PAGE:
Apple Dodges $511M Bullet in Live Video-Streaming Patent Trial
Apple (NASDAQ:AAPL) chalked up another win in its seemingly endless patent-infringement battles when a jury recently determined that the iPhone maker is not infringing on another company’s patent for live video streaming. The case revolved around a patent titled “Network media streaming” that is held by Emblaze, a small tech company based in Israel.
In its complaint, Emblaze claimed that Apple’s proprietary HTTP Live Streaming (HLS) video protocol infringes on its patent. “Apple’s HLS is nothing more than Emblaze’s patented solution under a different name,” said Emblaze’s lawyer Martin Pavane, according to Bloomberg.
Emblaze also accused Apple of inducing infringement by pushing other companies to use its HLS video protocol. Seven video-streaming apps were accused of infringing on Emblaze’s patented technology, including MLB at Bat, WatchESPN, ABC News, PGA, and NFL Preseason. The lawsuit could have resulted in a substantial financial penalty for Apple since the Cupertino-based company has used the HLS video protocol in its iOS-based devices since the release of iOS 3 in 2009. As noted in a press release from Emblaze, the company was seeking approximately $511 million from Apple over its alleged infringement.
In the trial, Apple’s lawyer Mark Fowler characterized Emblaze as a failed company and said it was “trying to make up for that lack of success in the courtroom,” according to Bloomberg. Apple’s characterization of Emblaze as a failed company suggests that it was trying to paint Emblaze as a non-practicing entity, or “patent troll.” According to PatentFreedom — an organization that tracks lawsuits filed by non-practicing entities — a non-practicing entity is a company that derives “the majority of its revenue from the licensing or enforcement of its intellectual property.”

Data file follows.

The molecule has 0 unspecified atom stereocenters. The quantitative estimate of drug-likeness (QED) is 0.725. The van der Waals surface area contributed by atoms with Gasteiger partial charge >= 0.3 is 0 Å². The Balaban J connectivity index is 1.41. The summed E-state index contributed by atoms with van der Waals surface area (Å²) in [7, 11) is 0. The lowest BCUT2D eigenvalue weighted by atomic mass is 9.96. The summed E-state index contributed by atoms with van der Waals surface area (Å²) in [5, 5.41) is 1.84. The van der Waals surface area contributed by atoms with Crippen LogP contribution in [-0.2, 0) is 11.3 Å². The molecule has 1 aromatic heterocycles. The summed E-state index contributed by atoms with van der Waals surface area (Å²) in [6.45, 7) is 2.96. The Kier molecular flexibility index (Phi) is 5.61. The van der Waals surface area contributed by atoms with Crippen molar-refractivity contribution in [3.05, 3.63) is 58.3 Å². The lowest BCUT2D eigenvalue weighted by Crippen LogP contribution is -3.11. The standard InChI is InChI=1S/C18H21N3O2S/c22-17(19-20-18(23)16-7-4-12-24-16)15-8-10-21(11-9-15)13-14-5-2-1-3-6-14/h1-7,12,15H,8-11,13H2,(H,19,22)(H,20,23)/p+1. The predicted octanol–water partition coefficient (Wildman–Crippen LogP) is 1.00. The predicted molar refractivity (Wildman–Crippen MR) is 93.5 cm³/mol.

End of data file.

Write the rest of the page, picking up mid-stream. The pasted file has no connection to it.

Although it’s not clear that Emblaze currently fits this definition of a non-practicing entity, it may have qualified if it had won this lawsuit. According to Emblaze’s 2013 financial report, the company took in only $1.9 million in revenue last year. Assuming that it takes in approximately the same amount this year, a $511 million patent-infringement award would have accounted for the vast majority of the company’s revenue in 2014.
According to Law360, Apple’s lawyer told the jury that Emblaze was “a company that just sues companies.” However, Emblaze’s lawyer Martin Pavane told the jury that Emblaze wasn’t a patent troll and noted that the company had nearly $600 million in revenue in 2008, when patent-licensing negotiations would have presumably taken place, reports Law360.
While the jury found that Apple did not induce infringement, it declined to invalidate the claims covered by Emblaze’s patent. This means that while Apple is off the hook, Emblaze can still assert its patent claims against other companies. As noted by Bloomberg, Emblaze currently has a similar patent-infringement lawsuit pending against Microsoft (NASDAQ:MSFT) in the same court.
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